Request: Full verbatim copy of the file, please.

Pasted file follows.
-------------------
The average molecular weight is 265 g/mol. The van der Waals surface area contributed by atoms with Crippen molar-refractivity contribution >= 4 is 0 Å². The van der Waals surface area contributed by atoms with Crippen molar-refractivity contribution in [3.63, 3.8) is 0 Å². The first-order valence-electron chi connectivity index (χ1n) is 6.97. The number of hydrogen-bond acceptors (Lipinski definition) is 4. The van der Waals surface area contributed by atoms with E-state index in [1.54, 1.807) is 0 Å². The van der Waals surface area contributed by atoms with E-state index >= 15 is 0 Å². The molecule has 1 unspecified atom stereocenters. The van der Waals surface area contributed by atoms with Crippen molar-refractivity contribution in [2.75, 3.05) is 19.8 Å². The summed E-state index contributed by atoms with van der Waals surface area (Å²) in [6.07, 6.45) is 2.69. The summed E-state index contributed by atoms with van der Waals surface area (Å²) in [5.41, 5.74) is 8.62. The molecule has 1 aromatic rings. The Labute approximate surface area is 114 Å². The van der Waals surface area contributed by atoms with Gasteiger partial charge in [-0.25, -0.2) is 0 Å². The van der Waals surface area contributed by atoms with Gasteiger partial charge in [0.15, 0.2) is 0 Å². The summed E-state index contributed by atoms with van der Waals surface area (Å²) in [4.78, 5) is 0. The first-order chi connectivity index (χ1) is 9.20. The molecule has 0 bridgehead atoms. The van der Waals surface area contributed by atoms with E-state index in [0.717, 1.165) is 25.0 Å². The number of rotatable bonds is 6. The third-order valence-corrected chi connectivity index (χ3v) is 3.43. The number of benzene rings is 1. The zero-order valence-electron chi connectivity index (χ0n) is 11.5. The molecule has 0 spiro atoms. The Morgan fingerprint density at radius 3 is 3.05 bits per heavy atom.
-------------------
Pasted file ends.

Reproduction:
The average molecular weight is 265 g/mol. The van der Waals surface area contributed by atoms with Crippen molar-refractivity contribution >= 4 is 0 Å². The van der Waals surface area contributed by atoms with Crippen molar-refractivity contribution in [3.63, 3.8) is 0 Å². The first-order valence-electron chi connectivity index (χ1n) is 6.97. The number of hydrogen-bond acceptors (Lipinski definition) is 4. The van der Waals surface area contributed by atoms with E-state index in [1.54, 1.807) is 0 Å². The van der Waals surface area contributed by atoms with E-state index >= 15 is 0 Å². The molecule has 1 unspecified atom stereocenters. The van der Waals surface area contributed by atoms with Crippen molar-refractivity contribution in [2.75, 3.05) is 19.8 Å². The summed E-state index contributed by atoms with van der Waals surface area (Å²) in [6.07, 6.45) is 2.69. The summed E-state index contributed by atoms with van der Waals surface area (Å²) in [5.41, 5.74) is 8.62. The molecule has 1 aromatic rings. The Labute approximate surface area is 114 Å². The van der Waals surface area contributed by atoms with Gasteiger partial charge in [-0.25, -0.2) is 0 Å². The van der Waals surface area contributed by atoms with Gasteiger partial charge in [0.15, 0.2) is 0 Å². The summed E-state index contributed by atoms with van der Waals surface area (Å²) in [4.78, 5) is 0. The first-order chi connectivity index (χ1) is 9.20. The molecule has 0 bridgehead atoms. The van der Waals surface area contributed by atoms with E-state index in [0.717, 1.165) is 25.0 Å². The number of rotatable bonds is 6. The third-order valence-corrected chi connectivity index (χ3v) is 3.43. The number of benzene rings is 1. The zero-order valence-electron chi connectivity index (χ0n) is 11.5. The molecule has 0 spiro atoms. The Morgan fingerprint density at radius 3 is 3.05 bits per heavy atom.